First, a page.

Release 3.3 Copyright ©1995 by NeXT Computer, Inc. All Rights Reserved.
|3.3 Release Notes:|
This file contains release notes for the 3.2, 3.1, and 3.0 releases of Malloc Debug. Items specific to the 3.1 release are listed first, and the Release 3.0 notes follow. There are no items specific to the 3.3 or 3.2 releases.
Notes Specific to Release 3.1
|The following new features have been added to MallocDebug since Release 3.0.|
|Touched nodes information.|
|MallocDebug can show you which nodes are accessed (read or written) by your application. Knowing which nodes are touched by your application is most useful for tuning the use of different allocation zones, thus improving your program's data locality and minimizing its working set. To learn more about using zones, look in /NextLibrary/Documentation/NextDev/Concepts/Performance.
To record which nodes are touched, MallocDebug must place each allocated node from the relevant zones on its own virtual memory page. Because of this additional memory requirement, you have control over which zones have this per-node monitoring enabled. After you link your application with libMallocDebug.a, you must run the mdbsetup program on your application to enable per-node monitoring for various zones. The command
mdbsetup MyApp.app/Myapp -protectable <zone list>
|enables the viewing of touched nodes within the zones listed in <zone list>. The strings "ALL" or "NONE" may also be specified instead of a specific list of zones.
mdbsetup MyApp.app/Myapp -unprotectable <zone list>
|enables the viewing of touched nodes within all zones except those listed in <zone list>. For examples, specifying "-unprotectable default ObjC" will allow you to see nodes touched in all zones besides the default and Objective-C zones.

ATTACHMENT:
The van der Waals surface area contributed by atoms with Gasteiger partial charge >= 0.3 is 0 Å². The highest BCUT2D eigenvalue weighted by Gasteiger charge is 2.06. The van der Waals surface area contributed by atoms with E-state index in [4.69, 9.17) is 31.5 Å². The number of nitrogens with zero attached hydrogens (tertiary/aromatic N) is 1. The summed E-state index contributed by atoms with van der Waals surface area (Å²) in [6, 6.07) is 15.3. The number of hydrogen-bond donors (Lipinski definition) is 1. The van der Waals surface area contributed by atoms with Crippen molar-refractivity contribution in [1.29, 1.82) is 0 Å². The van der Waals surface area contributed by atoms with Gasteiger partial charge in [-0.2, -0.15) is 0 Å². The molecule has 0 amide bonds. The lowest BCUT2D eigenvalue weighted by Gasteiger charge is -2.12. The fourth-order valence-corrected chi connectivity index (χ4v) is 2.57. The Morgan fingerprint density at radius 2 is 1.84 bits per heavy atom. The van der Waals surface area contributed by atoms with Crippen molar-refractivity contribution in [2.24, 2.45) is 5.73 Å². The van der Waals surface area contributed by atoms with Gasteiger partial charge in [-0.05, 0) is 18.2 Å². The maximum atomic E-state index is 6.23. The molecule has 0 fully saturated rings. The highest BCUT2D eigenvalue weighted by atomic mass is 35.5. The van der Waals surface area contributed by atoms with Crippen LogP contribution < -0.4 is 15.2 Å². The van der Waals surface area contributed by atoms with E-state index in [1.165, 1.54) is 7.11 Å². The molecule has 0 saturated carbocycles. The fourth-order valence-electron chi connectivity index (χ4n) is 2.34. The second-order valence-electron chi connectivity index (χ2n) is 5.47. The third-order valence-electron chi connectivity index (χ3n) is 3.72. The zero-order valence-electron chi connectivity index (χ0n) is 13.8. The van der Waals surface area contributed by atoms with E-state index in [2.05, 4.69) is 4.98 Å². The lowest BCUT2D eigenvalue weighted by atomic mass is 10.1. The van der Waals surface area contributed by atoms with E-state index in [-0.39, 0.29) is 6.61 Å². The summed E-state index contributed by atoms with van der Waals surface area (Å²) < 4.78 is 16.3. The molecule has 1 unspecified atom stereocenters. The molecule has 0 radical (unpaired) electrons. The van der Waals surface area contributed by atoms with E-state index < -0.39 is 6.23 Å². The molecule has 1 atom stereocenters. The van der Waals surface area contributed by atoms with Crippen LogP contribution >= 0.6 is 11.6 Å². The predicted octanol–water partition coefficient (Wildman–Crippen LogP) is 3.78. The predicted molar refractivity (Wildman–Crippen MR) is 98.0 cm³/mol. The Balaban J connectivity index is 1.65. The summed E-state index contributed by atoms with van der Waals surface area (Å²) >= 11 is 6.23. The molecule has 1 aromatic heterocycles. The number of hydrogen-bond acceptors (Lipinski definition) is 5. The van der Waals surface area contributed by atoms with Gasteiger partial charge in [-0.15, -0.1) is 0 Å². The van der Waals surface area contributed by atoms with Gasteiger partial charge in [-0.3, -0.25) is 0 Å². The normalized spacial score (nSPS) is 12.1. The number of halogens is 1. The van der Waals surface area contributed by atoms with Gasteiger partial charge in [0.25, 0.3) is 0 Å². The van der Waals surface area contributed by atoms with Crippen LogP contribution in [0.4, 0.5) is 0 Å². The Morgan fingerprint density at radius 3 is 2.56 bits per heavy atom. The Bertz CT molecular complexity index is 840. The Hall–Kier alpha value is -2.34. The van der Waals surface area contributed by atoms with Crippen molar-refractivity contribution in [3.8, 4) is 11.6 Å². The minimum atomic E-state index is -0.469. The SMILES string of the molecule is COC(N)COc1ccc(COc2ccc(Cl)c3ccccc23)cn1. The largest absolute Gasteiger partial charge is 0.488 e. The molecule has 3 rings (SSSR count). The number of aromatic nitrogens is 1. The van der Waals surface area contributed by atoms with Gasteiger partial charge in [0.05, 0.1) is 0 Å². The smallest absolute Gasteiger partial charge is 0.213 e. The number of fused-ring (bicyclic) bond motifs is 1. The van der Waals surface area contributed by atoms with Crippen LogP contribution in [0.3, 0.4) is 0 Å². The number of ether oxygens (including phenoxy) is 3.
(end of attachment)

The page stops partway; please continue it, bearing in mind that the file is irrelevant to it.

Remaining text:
mdbsetup MyApp.app/Myapp -print
|shows what zones within the application are enabled for touched node viewing.
After applying mdbsetup to your application, run the application and select it in MallocDebug as described above. To learn what nodes are touched for a given operation of your application, first press the Protect button. Then perform the operation in your application. While you are using the application, MallocDebug records which nodes are touched. To see this list, press the Touched button. To see what nodes have not been touched, press the Untouched button. To stop the recording of touched nodes, press the Unprotect button. Pressing Protect again cleans the slate of recorded nodes.
When touched nodes are being displayed, some new types of nodes are listed. Nodes marked with a `+' were allocated since the Protect button was pressed. Nodes marked with a `-' were allocated and freed since the Protect button was pressed.
3.0 Release Notes:
MallocDebug, a new tool included in Release 2.0, is designed to help you understand and improve the dynamic memory usage of the applications you write. MallocDebug consists of two components:
|a library containing a version of malloc that gathers statistics on memory use|
|an application for examining those statistics|
|The MallocDebug application is located in /NextDeveloper/Apps. Start the application and read the on-line help, which includes information on how to prepare your application for use with MallocDebug.|
|Differences from standard malloc|
|The debugging version of malloc used by MallocDebug is implemented differently from the standard system malloc so that its internal data structures are much less susceptible to being damaged by aberrant programs. This causes several incompatibilities with the standard malloc:
The debugging malloc implements zones by tagging each node with a zone tag rather than actually allocating the node in a different region of memory. Consequently, locality of reference of a program which uses zones cannot be determined by examining the addresses of nodes in MallocDebug.
The debugging malloc does not store information about nodes in the nodes themselves, but rather in an auxiliary data structure which is kept in a remote area of memory. This data is accessed by hashing the address of the node, but this information cannot be accessed from an address which is within the node. For this reason, the NXZoneFromPtr function will work correctly only when passed a pointer to the start of a node. Otherwise it will return NX_NOZONE. For the same reason the leak detector may report a node as a leak even if there is a pointer to some internal part of that node.